Warner fined after Rohit exchange

Australian opener admits he was in the wrong to approach Indian batsman over stolen single

David Warner’s unlikely role as self-appointed on-field peacemaker has lasted barely a fortnight with the Australian opener revealing he has been fined half his pay packet for last night’s appearance at the MCG after becoming involved in an angry exchange with India’s Rohit Sharma.

Warner admitted this morning that he was at fault for sparking the confrontation with India’s century maker halfway through the tourists’ innings in yesterday’s Carlton Mid ODI Series match that Australia won by four wickets with an over to spare.

It has led Cricket Australia Chief Executive James Sutherland to issue the in-form opener with a blunt warning “to stop looking for trouble”.

Warner approached India’s record-breaking batsman after he and batting partner Suresh Raina took an overthrow that the Australian fielder mistakenly believed had deflected off Sharma’s body – an occurrence that cricket’s etiquette dictates batsmen don’t take advantage of.

In a breakfast radio interview this morning, Warner confirmed that he had also called on the Nagpur-born Sharma to “speak English” as heated words were traded and the Australian was unable to comprehend what was being said.

Warner claimed some of his teammates fielding behind the wicket – to where Warner had thrown the ball and it was missed by ‘keeper Brad Haddin – had told him it had struck Sharma, so he took their word for it.

"I was in the wrong ... I got in trouble for technically engaging the player and you are not allowed to do that now," Warner told Sydney’s Sky Sports Radio this morning.

“On the cricket etiquette side of things, when you throw a ball to the ‘keeper and it hits a player you technically don’t run.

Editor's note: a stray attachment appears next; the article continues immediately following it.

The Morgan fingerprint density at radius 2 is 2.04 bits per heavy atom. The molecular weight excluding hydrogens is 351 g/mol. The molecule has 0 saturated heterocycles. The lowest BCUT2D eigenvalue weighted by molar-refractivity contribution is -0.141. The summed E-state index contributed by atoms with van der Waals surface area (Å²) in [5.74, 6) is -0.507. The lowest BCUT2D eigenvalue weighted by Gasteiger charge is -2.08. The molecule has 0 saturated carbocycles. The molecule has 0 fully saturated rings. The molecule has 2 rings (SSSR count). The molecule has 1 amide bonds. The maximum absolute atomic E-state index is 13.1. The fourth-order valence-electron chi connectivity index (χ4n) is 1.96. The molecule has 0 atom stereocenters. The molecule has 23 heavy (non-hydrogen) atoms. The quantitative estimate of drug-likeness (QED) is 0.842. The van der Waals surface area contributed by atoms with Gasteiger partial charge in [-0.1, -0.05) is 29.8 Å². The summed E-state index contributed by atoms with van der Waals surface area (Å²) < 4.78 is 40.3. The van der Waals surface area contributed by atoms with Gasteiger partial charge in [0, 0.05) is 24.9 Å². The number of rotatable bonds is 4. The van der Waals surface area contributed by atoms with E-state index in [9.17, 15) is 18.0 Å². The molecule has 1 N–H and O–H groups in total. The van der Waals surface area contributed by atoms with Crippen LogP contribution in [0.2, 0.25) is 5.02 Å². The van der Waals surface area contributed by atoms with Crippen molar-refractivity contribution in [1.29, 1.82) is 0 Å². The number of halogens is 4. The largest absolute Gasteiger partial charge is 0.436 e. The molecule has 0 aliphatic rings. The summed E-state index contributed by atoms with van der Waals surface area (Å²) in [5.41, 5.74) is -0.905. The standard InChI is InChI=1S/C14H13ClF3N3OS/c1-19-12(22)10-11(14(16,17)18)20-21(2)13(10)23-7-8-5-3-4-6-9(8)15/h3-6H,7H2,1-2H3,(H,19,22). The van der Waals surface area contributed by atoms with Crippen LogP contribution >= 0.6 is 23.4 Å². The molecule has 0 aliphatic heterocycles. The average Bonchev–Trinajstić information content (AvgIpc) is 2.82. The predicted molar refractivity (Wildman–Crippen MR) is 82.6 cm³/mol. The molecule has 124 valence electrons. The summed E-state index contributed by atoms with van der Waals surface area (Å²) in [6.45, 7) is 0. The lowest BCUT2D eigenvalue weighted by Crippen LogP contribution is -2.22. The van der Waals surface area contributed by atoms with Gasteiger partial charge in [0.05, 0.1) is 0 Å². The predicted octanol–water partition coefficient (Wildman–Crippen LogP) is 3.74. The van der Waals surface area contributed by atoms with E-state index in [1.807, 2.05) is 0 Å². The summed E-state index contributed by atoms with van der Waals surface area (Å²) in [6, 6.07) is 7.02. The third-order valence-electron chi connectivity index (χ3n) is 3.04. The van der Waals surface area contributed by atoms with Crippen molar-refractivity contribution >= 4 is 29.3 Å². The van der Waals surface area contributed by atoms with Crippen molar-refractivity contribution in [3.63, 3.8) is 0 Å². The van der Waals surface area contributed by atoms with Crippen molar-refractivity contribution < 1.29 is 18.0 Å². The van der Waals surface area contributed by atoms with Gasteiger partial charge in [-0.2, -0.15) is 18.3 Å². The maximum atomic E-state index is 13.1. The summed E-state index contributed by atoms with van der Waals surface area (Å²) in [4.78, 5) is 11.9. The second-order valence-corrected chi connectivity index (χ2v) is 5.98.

"I think a few of the (Australian) boys said something to him and when I went over to say something to him, he sort of said something in their language and I said 'speak English' because, if you're going to say something for me to understand, theoretically I cannot speak Hindi.

"I did the polite thing and asked him to speak English, therefore he did - and I can't repeat what he said.

“I thought I was okay to ask him to speak English.”

As Warner approached Sharma immediately after the incident, Raina placed himself between the bickering pair in a bid to defuse the confrontation, as Australia’s Glenn Maxwell and later Shane Watson also had their say.

The International Cricket Council has yet to confirm any penalties handed following match referee Andy Pycroft’s investigation but Warner confirmed in his radio interview that it had cost him 50 per cent of his match fee which means he will be $1,470 lighter.

“I shouldn’t have engaged him, I should have just gone … to my fielding position, but I didn’t,” Warner said.

“I know that, and I apologised to them (the ICC match officials) because you are not allowed to walk at the player and it was between overs so I should have walked around and went to my fielding position.”

Sutherland confirmed today he had spoken with Warner in relation to the incident, and made it clear to the volatile opener that it was time he stopped seeking out confrontations as they were undermining his leadership aspirations within the team.

As recently as last November, when Test captain Michael Clarke was battling to prove his fitness for the upcoming Test series against India, Warner spoke about his ambition to be considered as a potential Australia skipper.

“I have spoken to David to understand what happened in the incident with Rohit Sharma yesterday and to remind him of his responsibilities as an Australian cricketer and a role model,” Sutherland said today.